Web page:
Sunday, March 15, 2020

Goleman - Emotional Intelligence – is it even a 'thing'?

The term ‘Emotional Intelligence’ goes back to a 1964 paper by Michael Beldoch and has more than a passing reference toGardner's Multiple Intelligences. But it was Daniel Goleman’s book of that same title that launched a training tsunami. Suddenly, a new set of skills could be used to deliver another batch of courses.

Emotional Intelligence

Emotional Intelligence (EQ) is seen by Goleman as a asset of competences that allow you to identify, assess, and control the emotions which you and others have.
Goleman identified five types of Emotional Intelligence: 
Self-awareness: Know your own emotions and be aware of their impact on others.
Self-regulation: Manage your own negative and disruptive emotions.
Social skill: Manage emotions of other people.
Empathy: Understand and take into account other people’s emotions.
Motivation: Motivate yourself.
For Golman, these emotional competencies can be learned. They are not entirely innate, but learned capabilities that must be worked on and can be developed to achieve outstanding performance. 
Criticism of EI and performance 
We now have some good research on the subject which shows that the basic concept is flawed, that having EI is less of an advantage than you think. Joseph et al (2015) published a meta-analysis of 15 carefully selected studies, easily the best summary of the evidence so far. What they found was a weak correlation (0.29) with job performance. Note that 0.4 is often taken as a reasonable benchmark for evidence of a strong correlation. To put this into plain English, it means that EI has a predictive power on performance of only 8.4%. Put another way, if you are spending a lot of training effort and dollars on this, it is largely wasted. The clever thing about the Joseph paper was their careful focus on actual job performance, as opposed to academic tests and assessments.
What became obvious as they looked at the training and tools, was that there was a bait and switch going on. EI was not a thing-in-itself but an amalgam of other things, especially good-old personality measures. When they unpacked six EI tests, they found that many of the measures were actually personality measures, such as conscientiousness, industriousness and self-control. These had been stolen from other personality tests. So, they did a clever thing and ran the analysis again, this time with controls for established personality measures. This is where things got really interesting. The correlation between EI and job performance dropped to a shocking -0.2.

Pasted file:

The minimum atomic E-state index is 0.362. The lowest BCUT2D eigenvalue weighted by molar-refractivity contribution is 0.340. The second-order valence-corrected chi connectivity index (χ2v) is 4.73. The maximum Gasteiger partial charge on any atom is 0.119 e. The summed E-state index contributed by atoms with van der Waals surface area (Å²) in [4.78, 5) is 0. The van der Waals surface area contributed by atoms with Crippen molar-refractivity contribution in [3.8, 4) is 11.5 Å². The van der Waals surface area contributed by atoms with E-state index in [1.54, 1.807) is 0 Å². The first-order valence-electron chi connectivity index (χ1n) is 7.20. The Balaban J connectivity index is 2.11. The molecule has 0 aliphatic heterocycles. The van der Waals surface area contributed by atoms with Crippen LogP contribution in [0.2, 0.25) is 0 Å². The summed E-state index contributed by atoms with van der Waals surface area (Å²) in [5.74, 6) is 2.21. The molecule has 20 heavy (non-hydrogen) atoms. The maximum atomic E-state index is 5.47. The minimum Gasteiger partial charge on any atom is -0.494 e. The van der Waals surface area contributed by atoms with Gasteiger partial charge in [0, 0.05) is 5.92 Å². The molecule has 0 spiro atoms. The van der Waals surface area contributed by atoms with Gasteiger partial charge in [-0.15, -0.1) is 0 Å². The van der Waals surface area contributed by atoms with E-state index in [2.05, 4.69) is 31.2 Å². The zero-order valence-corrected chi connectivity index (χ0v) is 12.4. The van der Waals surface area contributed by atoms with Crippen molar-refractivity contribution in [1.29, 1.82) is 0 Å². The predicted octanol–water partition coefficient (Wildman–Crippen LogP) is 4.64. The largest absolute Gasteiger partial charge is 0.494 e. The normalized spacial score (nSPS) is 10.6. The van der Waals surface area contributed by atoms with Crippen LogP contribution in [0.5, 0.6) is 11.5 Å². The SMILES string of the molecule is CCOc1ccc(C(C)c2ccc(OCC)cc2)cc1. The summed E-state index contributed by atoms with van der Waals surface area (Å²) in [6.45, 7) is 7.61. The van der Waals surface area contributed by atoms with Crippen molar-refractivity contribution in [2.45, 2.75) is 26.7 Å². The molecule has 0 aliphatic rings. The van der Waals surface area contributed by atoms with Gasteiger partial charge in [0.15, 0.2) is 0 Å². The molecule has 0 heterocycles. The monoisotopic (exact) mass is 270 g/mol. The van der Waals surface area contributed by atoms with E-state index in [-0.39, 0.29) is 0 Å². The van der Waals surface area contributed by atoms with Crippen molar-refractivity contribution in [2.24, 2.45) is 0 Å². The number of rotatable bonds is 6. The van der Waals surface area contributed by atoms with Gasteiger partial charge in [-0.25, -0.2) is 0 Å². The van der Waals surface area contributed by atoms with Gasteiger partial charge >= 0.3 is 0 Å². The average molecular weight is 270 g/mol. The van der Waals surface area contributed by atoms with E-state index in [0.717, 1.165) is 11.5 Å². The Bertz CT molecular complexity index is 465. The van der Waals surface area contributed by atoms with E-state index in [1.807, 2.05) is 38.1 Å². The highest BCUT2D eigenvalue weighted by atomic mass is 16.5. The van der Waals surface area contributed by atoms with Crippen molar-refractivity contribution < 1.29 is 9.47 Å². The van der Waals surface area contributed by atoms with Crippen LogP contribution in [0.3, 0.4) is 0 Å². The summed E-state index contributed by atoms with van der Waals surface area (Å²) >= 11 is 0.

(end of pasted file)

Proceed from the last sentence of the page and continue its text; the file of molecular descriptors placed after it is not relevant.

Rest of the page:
Like many fads in HR, an intuitive error lies at the heart of the fad. It just seems intuitively true that people with emotional sensibility should be better performers but a moment’s thought will make you realize that many forms of performance may rely on many other cognitive traits and competences. In our therapeutic age, it is all too easy to attribute positive qualities to the word ‘emotional’ without really examining what that means in practice. HR is a people profession, people who genuinely care, but when they bring their biases to bear on performance, as with many other fads, such as learning styles, Maslow, Myers-Briggs, NLP and mindfulness, emotion tends to trump reason. When it is examined in detail EI, like these other fads, falls apart. Eysenck, the doyen of intelligence theorists, dismissed Goleman’s definition of ‘intelligence’ and thought his claims were unsubstantiated. In truth the use of the word is misleading.

EI tests

Goleman’s outrageous claims, that general EI was twice as useful as either technical knowledge, or general personality traits, has been dismissed as nonsense, as is his claim that it accounts for 67% of superior, leadership performance. This undermines lots of Leadership training, as EI is often used as a major plank in its theoretical framework and courses. Føllesdal looked at test results (MSCEIT) of 111 business leaders and compared these with the views of those same leaders by their employees. Guess what – there was no correlation.
Tests often lie at the heart of these fads, as they can be sold, practitioners trained and the whole thing turned into pyramid selling. Practitioners, in this case are sometimes called ‘emotional experts’, who administer and assess EI tests. However, the main test, the MSCEIT, is problematic. First, the company administering the tests (Multi-Health systems) was found by Føllesdal to be peddling a pig with lipstick. To be precise, 19 of the 141 questions were actually being scored wrongly. They quietly dropped the scoring on these questions, while keeping them in the test. Reputations had to be maintained. More fundamentally, the test is weak, as there are no correct answers, so it is not anchored in any objective standard. As a consensus scored test, it has all the haziness of a drifting, shape-shifting cloud.


The whole sorry affair has all the hallmarks of other HR fads – the inevitable popular book, paucity of research, exaggerated claims, misleading language, the test, ignoring research that shows it is largely a waste of training time. This is not to say that ‘emotion’ has no role in competences or learning. Indeed, from Hume To Haidt, we have seen that reason is often the slave of the passions. Gardner’s mistake was to over-rationalise emotion.


Gardner, H. (1983). Frames of mind: The theory of multiple intelligences. New York: Basic Books.
Goleman, D. (1995). Emotional intelligence. New York: Bantam Books.
Howe, M. J. A. (1999). Genius explained. Cambridge, U.K: Cambridge University Press.
Johnson, S. (2005). Everything bad is good for you. London: Allen Lane.

McCrae, R. R., & Costa, P. T. (2003). Personality in adulthood: A five-factor theory perspective. New York: Guilford Press.

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